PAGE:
From floating islands, we headed to what looked like a more typical island on Lake Titicaca, Isla Taquile. But the view from the waters belied the amazing and unique culture of the local Taquileanos. Like the Uros people, they have developed their own unique society. We had lunch with gorgeous views. And then explored the island while the boys played marbles with the local children.
Read about all the fun we got up to on Lake Titicaca here.
Day 11: Road Trip from Puno to Colca Canyon
The next morning we woke early and prepared for another epic drive. We would be leaving Puno and the shores of Lake Titicaca for a road trip from Puno to Chivay where we would have a chance to see the incredible Andean Condors in Colca Canyon. But there is a lot to see between these two cities!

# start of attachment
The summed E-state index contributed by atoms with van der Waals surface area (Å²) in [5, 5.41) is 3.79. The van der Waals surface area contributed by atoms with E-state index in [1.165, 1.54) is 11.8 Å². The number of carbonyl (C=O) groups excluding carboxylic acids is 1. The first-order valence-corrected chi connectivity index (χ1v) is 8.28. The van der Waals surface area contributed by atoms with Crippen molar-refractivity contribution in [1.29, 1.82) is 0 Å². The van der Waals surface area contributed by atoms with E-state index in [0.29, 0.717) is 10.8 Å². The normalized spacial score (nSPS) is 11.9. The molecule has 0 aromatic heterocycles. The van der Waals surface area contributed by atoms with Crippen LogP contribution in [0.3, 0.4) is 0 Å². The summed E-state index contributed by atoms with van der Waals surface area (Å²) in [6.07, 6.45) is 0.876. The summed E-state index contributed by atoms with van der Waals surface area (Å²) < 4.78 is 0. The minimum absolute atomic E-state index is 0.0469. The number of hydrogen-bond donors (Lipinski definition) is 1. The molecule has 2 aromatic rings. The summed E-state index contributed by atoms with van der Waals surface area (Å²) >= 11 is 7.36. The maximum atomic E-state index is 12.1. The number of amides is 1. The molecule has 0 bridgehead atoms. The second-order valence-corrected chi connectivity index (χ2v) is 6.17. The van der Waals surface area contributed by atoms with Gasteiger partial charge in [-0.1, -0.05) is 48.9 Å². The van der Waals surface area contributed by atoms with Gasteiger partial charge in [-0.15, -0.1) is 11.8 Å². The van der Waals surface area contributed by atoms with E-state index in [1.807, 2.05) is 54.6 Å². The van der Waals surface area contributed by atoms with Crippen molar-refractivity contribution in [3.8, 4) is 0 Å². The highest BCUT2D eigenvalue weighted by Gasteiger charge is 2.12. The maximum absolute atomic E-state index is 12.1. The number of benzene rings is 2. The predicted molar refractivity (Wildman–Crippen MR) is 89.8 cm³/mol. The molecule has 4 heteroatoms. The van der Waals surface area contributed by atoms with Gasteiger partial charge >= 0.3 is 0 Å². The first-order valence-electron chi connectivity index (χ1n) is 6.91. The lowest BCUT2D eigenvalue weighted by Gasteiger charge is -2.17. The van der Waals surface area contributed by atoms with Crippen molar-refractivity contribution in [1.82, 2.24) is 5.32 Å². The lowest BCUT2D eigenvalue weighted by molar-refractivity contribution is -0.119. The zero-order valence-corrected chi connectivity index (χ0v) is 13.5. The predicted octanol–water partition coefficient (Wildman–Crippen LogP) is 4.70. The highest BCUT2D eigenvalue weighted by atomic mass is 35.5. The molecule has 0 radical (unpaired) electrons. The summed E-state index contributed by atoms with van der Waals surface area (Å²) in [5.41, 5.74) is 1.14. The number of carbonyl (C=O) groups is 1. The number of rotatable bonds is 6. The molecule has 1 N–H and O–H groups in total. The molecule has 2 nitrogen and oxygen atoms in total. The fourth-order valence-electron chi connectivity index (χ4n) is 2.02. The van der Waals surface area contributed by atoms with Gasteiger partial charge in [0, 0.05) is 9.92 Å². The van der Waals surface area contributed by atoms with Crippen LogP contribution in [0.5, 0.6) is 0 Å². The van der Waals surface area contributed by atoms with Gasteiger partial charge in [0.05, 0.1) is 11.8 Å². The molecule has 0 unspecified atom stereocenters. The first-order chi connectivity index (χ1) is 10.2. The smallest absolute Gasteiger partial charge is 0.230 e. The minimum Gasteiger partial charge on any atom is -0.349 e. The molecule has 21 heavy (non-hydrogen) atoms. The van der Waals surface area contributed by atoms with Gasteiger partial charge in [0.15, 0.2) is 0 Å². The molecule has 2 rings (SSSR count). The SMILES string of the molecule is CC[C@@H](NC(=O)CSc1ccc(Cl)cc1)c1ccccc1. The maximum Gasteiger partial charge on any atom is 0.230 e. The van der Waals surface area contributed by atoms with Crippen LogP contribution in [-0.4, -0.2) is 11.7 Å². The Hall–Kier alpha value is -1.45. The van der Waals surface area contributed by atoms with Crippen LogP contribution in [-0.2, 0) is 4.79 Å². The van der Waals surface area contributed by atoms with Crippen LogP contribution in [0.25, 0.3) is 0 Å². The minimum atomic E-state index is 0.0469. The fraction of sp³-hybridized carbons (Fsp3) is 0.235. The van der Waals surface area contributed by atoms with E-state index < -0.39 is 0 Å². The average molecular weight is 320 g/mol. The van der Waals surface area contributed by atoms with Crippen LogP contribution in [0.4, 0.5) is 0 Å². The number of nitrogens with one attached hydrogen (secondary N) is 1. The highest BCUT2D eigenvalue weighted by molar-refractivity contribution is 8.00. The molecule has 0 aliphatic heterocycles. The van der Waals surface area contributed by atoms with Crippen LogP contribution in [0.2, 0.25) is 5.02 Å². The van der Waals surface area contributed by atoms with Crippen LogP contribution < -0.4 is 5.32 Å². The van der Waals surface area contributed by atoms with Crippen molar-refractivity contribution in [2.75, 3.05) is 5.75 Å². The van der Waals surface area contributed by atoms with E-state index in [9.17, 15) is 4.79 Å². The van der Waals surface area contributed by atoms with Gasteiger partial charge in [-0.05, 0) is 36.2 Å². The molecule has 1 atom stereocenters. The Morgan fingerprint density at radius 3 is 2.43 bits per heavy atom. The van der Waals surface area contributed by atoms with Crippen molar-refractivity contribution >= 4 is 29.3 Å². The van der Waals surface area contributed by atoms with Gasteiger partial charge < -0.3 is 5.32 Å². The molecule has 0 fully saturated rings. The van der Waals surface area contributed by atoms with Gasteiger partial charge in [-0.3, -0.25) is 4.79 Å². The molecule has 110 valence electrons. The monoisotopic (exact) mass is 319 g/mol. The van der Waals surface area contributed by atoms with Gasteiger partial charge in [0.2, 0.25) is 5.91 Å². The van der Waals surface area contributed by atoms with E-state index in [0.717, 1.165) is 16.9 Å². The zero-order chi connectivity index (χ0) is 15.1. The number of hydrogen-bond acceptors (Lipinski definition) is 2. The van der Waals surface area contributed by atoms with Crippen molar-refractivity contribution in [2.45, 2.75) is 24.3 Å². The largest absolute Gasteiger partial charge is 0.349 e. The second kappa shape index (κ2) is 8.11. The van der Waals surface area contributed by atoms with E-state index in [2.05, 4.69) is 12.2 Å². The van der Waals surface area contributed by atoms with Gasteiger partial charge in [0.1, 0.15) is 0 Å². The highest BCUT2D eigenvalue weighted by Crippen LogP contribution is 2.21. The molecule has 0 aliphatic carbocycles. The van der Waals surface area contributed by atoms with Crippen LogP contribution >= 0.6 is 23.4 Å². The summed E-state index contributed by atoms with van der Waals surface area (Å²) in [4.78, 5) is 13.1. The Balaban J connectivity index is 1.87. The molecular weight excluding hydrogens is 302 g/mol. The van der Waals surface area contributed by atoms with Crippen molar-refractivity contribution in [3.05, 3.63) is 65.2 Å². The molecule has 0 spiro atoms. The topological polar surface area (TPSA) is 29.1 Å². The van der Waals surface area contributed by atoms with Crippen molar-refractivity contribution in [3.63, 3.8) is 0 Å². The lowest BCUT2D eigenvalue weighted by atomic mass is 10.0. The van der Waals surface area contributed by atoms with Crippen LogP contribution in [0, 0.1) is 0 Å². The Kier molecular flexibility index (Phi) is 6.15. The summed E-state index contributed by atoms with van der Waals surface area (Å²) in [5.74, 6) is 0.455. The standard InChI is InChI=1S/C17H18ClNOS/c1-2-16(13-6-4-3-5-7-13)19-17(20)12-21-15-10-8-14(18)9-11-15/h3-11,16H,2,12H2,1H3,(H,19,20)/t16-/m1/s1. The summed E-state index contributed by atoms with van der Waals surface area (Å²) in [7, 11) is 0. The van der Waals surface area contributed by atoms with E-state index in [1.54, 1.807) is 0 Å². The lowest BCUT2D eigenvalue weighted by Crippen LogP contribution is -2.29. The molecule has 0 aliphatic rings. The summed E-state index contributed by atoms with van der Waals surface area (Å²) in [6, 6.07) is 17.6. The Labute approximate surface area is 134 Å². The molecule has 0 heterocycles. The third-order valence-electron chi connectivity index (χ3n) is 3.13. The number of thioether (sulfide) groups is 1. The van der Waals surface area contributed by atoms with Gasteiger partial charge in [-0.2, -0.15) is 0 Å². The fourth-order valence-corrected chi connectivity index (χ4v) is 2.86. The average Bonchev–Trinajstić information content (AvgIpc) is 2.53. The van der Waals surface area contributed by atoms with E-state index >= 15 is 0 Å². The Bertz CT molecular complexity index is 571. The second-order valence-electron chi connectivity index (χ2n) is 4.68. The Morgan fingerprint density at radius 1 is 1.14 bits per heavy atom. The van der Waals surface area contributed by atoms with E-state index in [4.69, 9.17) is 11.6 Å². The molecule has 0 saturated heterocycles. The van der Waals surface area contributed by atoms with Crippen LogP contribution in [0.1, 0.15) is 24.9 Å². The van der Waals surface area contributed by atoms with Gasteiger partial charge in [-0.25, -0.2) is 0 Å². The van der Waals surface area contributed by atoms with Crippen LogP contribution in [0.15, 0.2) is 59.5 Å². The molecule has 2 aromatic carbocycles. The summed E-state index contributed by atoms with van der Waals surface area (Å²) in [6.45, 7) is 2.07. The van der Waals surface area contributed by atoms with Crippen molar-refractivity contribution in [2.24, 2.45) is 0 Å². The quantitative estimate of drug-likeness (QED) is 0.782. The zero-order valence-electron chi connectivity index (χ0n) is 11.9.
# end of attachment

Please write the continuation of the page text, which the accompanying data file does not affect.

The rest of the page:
You can check out all the details about our drive to Colca Canyon and what we saw on our road trip to Colca Canyon here.
Chullpas in Sillustani Peru
Our first stop on the way to Chivay, Peru was the town of Sillustani. Here we explored the Chullpas, ancient, pre-Incan stone funeral towers. An island off the shores is also home to one of the countries Vicuna sanctuaries.
Small Peruvian Villages
Next, we stopped a small Quechua village where we met a local man who invited us into his home. He showed us how local artwork is made and created a potato and clay remedy to help C’s ailing stomach.
As we passed through the high Andes, we were dazzled by the views of the lakes and blue skies. At one point our driver pointed out a flock of Chilean flamingos that often make a home in the mountains. So we pulled over to look. This put us right in the middle of a cow pasture! It was moments like that that made us realize how great travel to Peru with family really was.
Our final stop on our road trip to Colca Canyon was Patapampa Pass. At 4,910 meters above sea level, Patapampa pass is the highest navigable pass in the Americas. And one of the highest places in Peru comes with a view. There are no less than 7 volcanoes visible from the pass! These long road trips were becoming one of the greatest ways to tour Peru.
Where to Stay in Chivay, Peru: Hotel Aranwa Pueblito Encantado Del Colca